A Productivity Commission report has warned the Federal Government to be cautious of planned decentralisation of government departments, stating it may not have as big an impact as expected.
The Transitioning Regional Communities report released by the commission on Friday points to the relocation of the Australian Pesticides and Veterinary Medicines Authority from Canberra to Armidale in NSW, stating the relocation is ‘‘too small’’ to have an effect on regional communities.
‘‘Such initiatives are typically too small in scale to have any ‘discernible effect on an individual town’, as the jobs relocated have tended to amount to less than 0.1 per cent of the relevant regional centre’s labour force,’’ the report said.
‘‘(Research) found that there would not necessarily be overall net benefits from relocating jobs that, by nature, are typically most efficiently located in major urban centres.’’
An independent analysis of the relocation found that the relocation would impose a net economic loss of $23million to all stakeholders, including the Federal Government, and would ‘‘involve significant risks’’, mainly the loss of key personal.
‘‘Chief among these assessed risks was that the regulator would be unable to relocate or replace key executive, managerial and technical staff,’’ the report said.
‘‘This was echoed by the Community and Public Sector Union which expressed concerns that the regulator would lose a large proportion of its scientists, as most of them would be unwilling to relocate from Canberra to Armidale.’’
The relocation of the authority has received mixed reactions from industry, with a National Farmers’ Federation submission to a Senate inquiry into the decentralisation of government authorities and departments stating the group had ‘‘reservations’’ about the Armidale relocation.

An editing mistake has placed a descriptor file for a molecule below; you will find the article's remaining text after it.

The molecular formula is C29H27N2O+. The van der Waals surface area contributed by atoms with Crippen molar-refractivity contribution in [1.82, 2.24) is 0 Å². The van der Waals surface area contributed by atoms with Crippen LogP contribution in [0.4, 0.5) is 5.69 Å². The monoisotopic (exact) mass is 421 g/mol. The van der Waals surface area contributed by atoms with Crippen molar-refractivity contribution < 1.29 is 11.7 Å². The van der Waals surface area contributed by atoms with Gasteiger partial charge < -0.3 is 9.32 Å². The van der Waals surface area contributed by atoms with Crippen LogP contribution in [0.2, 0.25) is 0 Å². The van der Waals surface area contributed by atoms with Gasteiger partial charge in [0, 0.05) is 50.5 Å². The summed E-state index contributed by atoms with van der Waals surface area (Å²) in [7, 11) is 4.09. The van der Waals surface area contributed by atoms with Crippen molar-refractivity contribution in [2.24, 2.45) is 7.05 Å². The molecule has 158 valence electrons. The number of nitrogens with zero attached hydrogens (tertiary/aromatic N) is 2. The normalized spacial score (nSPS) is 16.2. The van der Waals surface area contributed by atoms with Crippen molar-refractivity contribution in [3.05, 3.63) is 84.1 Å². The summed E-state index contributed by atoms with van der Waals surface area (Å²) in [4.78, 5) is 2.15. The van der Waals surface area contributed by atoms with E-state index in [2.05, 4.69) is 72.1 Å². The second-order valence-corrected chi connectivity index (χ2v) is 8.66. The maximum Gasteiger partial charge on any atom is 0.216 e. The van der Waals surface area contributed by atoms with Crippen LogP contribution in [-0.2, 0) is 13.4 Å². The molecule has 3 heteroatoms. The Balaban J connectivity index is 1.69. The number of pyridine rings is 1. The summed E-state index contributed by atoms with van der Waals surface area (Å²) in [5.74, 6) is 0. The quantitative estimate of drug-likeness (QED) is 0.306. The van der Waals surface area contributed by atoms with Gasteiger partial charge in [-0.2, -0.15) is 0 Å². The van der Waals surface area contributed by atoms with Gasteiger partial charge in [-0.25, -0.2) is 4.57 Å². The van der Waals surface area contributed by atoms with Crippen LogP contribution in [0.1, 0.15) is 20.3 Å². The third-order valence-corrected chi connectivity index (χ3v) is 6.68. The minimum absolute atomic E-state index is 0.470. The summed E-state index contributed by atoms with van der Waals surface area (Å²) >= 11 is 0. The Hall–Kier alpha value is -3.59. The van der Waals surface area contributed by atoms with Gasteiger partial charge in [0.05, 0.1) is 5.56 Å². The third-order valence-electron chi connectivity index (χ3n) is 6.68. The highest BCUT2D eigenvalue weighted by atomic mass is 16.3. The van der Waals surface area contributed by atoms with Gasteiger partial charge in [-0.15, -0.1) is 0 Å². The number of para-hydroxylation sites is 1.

In the submission, NFF chief executive officer Tony Mahar said the organisation held concerns about how the move would impact the authority’s services.
‘‘The NFF continues to have reservations that the relocation of the Australian Pesticides and Veterinary Medicines Authority will have a negative impact on services, performance and business continuity,’’ Mr Mahar said.
‘‘If current rates of approval of agvet chemicals decline, Australian farmers will be at a disadvantage in the global marketplace by not being able to access state-of-the-art agvet chemicals, thus being unable to benefit from the on-farm productivity and efficiency gains that could be realised by using said chemicals.
‘‘This is, and remains, a major concern to the farming/agricultural sector.’’